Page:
Nipah virus India
Source: Getty Images

Patients suffering from COVID-19 and who are in serious health condition are being treated inside an ICU ward of a hospital on May 28, 2021 in New Delhi, India.

The Nipah Virus Outbreak in India Takes First Victim, a 12-Year-Old

By

Sep. 7 2021, Published 4:08 p.m. ET

It’s been nearly two years since COVID-19 first broke out in China, catapulting people in nearly every country on Earth into lockdowns, quarantines, and a totally new way of life. And as the planet continues to try and defeat the coronavirus, another virus that just broke out in India sounds eerily familiar. The Nipah virus outbreak has already taken one victim’s life, and many others are isolating after coming into contact with him.

Article continues below advertisement

Hopefully the Nipah virus will be contained much better than the coronavirus pandemic has been — especially considering how badly COVID-19 hit India. Here are all the basics you need to know.

What is the Nipah virus? Here’s how the zoonotic disease spreads and its symptoms.

As detailed by the CDC, the Nipah virus (NiV) was first observed in 1999, after the disease was contracted by both people and pigs in both Malaysia and Singapore. Ever since then, experts have worried that the Nipah virus could turn into a global pandemic. Fortunately, that has yet to happen, and hopefully it never will — we really don’t need two global pandemics at once — but there have been a few NiV outbreaks over the past few decades.

Article continues below advertisement

The Nipah virus is a zoonotic virus (one that spreads between animals and humans), with NiV’s host animal being the flying fox (aka fruit bat). The bats can spread the virus to either humans or other animals (such as pigs) who then pass it onto humans, who then pass it onto other humans. As per the CDC, those who contracted NiV between 1998 and 2018 had a 40 to 70 percent mortality rate. Comparatively, the WHO estimates COVID-19’s mortality rate to be 3.4 percent.

Article continues below advertisement

Symptoms of a mild Nipah virus case include cough, fever, headache, sore throat, respiratory issues, and vomiting; a more severe case will typically start with those symptoms and then progress into drowsiness, confusion, seizures, coma, and brain inflammation.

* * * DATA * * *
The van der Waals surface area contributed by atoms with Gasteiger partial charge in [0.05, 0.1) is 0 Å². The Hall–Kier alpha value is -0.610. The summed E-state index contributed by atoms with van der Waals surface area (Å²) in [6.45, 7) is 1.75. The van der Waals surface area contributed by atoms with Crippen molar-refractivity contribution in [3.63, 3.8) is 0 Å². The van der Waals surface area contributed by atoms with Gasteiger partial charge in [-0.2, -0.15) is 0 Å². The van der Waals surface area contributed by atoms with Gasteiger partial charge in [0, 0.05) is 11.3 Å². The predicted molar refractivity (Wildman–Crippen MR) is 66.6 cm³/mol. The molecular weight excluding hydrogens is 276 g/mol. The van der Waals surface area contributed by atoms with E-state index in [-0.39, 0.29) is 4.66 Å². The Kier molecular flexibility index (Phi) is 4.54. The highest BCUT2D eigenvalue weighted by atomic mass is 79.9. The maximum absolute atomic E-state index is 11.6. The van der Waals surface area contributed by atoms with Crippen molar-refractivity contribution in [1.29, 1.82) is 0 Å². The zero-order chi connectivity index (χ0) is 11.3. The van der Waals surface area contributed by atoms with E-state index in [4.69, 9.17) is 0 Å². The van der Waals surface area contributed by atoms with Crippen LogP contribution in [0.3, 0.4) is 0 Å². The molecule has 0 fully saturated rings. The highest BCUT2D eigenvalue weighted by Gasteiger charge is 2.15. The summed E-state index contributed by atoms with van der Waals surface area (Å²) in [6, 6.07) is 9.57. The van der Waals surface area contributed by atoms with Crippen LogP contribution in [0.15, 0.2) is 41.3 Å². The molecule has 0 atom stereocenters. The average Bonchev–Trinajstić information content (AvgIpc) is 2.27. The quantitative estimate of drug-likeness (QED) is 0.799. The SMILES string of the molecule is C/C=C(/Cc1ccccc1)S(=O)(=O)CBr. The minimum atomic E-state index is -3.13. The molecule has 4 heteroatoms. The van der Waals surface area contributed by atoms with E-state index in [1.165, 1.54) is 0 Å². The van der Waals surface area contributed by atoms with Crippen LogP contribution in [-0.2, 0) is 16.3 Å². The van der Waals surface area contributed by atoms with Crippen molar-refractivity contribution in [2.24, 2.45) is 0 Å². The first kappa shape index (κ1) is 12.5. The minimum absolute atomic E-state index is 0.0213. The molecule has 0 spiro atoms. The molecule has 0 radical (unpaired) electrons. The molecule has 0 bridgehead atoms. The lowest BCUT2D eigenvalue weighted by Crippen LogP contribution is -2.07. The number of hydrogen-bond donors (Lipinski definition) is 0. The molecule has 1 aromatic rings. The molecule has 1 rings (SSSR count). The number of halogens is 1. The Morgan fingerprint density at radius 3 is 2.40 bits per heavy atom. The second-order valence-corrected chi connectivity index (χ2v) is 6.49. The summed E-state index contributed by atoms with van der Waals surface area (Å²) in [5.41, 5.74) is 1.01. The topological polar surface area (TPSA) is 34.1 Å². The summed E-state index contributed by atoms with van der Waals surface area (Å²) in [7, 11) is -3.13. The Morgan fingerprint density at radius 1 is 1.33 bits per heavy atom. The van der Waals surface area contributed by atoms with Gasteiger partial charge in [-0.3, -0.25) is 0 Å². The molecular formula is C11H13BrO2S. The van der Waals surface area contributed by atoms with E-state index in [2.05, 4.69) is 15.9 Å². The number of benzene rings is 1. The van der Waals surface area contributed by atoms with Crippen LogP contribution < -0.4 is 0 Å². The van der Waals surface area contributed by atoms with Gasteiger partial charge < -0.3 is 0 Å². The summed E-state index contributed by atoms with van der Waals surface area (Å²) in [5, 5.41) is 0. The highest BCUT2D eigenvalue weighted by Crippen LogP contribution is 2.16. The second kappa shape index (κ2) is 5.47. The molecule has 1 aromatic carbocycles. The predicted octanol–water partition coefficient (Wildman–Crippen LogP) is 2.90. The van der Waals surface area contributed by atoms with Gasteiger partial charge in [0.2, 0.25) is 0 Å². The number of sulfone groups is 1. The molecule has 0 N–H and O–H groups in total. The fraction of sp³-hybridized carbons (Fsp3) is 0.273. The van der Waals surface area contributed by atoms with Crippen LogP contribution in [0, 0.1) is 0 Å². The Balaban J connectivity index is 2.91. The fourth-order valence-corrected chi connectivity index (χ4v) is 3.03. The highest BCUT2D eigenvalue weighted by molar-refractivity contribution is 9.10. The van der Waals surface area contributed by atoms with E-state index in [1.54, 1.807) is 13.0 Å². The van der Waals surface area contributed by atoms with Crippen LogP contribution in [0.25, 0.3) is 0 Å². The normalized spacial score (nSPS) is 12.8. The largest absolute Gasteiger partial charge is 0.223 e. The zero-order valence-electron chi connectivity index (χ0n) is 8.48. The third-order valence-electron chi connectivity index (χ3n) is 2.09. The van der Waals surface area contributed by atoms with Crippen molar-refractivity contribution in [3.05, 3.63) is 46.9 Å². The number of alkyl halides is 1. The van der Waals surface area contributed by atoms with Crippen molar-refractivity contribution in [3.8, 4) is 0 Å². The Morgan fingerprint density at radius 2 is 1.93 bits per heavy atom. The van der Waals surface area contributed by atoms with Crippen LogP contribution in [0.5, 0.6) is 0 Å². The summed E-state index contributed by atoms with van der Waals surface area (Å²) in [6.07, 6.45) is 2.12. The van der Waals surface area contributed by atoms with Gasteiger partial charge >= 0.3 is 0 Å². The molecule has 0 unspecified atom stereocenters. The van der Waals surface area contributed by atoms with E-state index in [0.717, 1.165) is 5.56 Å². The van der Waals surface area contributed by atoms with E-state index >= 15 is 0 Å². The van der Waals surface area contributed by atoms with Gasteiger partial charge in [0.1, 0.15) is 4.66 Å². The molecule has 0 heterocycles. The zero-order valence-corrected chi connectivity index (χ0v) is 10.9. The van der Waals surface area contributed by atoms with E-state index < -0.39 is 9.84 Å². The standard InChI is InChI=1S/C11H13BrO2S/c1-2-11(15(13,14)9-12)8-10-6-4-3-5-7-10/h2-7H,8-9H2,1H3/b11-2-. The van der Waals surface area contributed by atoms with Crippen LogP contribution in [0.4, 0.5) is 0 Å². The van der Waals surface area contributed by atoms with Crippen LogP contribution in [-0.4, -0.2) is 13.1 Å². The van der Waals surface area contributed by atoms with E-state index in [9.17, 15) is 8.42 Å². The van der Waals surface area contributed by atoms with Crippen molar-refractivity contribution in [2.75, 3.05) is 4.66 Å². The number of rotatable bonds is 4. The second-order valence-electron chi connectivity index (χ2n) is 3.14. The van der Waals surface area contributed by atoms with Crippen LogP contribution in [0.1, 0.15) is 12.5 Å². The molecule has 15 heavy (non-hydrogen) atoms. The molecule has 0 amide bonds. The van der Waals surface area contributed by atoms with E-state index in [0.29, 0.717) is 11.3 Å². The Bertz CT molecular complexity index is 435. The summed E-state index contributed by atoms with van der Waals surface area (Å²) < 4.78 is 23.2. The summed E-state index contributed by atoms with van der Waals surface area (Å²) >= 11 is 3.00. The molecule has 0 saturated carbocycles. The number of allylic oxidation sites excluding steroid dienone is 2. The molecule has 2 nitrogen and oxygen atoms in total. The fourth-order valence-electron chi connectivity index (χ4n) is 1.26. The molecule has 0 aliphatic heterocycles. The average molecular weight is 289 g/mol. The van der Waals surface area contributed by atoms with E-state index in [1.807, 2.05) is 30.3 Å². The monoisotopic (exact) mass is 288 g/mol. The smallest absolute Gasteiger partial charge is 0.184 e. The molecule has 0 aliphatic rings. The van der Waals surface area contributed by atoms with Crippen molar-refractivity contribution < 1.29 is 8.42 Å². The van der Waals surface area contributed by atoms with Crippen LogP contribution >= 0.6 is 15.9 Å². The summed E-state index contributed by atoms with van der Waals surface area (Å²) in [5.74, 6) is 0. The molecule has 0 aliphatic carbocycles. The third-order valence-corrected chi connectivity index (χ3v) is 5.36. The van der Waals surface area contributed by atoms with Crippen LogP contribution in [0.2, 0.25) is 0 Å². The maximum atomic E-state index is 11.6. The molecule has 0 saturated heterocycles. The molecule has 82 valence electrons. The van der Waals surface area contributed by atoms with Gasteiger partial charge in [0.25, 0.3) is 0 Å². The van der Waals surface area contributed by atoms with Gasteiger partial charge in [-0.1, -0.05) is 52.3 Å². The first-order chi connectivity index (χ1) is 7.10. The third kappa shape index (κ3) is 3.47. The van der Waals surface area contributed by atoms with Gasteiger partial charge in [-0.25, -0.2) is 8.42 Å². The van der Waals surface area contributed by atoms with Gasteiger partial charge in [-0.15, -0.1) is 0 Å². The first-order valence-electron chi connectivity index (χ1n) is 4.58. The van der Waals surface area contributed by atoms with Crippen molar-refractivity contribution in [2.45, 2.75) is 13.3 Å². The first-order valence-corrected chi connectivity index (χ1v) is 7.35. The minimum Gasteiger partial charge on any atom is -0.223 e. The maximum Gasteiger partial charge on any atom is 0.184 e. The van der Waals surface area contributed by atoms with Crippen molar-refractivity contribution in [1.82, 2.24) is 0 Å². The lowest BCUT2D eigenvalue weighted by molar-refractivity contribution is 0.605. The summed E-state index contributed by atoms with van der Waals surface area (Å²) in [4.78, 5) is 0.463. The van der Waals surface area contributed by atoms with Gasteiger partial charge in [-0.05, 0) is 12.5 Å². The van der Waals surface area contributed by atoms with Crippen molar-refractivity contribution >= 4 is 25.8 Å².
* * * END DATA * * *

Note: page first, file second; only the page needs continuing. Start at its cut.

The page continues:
Like the coronavirus, the Nipah virus spreads easily — humans can catch NiV by coming into contact with an infected person or animal; coming into contact with the bodily fluids of an infected person or animal; or eating food that has been contaminated by an infected being’s fluids, as per the CDC.

The Nipah virus 2021 outbreak in India has already killed a child.

On Tuesday, Sept. 7, 2021, officials reported that the NiV has reemerged, this time in Kozhikode, Kerala, India. For this iteration of the virus, patient zero was a 12-year-old boy; after about a week in the hospital battling a high fever and brain swelling, he received a positive NiV test, and he sadly passed away on Sunday, as reported by CBS News.

Article continues below advertisement

Veena George, Kerala’s health minister, stated that 251 people who had contact with the 12-year-old are now isolating at home, 11 of whom are showing symptoms of NiV, as per Newsweek. George added that the eight people who were in the most “primary” contact with him have all fortunately tested negative for NiV, as noted by Al Jazeera.

Article continues below advertisement

How does the Nipah virus spread?

While the source of this new version of the Nipah virus has not yet been confirmed, George suspects that it has something to do with the “frequent presence” of fruit bats near the late 12-year-old’s home, as per The Indian Express. Officials found half-eaten rambutan fruits around the property, which fruit bats enjoy eating; and as explained by Onmanorama, if a person eats a rambutan that an infected bat has been near, they could contract the virus.

The state of Kerala is going to continue investigating, according to The Indian Express — experts already took blood and throat samples from sheep being raised on the boy’s family’s property; and experts plan to take and test bat samples from the property, too.

After the exhausting past (almost) two years fighting COVID, the last thing humanity needs is another pandemic. It is up to Kerala’s government to do everything possible to prevent that fate.

Advertisement
More from Green Matters

More From Green Matters

    • CONNECT with Green Matters
    • Link to Facebook
    • Link to Twitter
    • Link to Instagram
    • Link to Email Subscribe
    Green Matters Logo
    Do Not Sell My Personal Information

    © Copyright 2021 Green Matters. Green Matters is a registered trademark. All Rights Reserved. People may receive compensation for some links to products and services on this website. Offers may be subject to change without notice.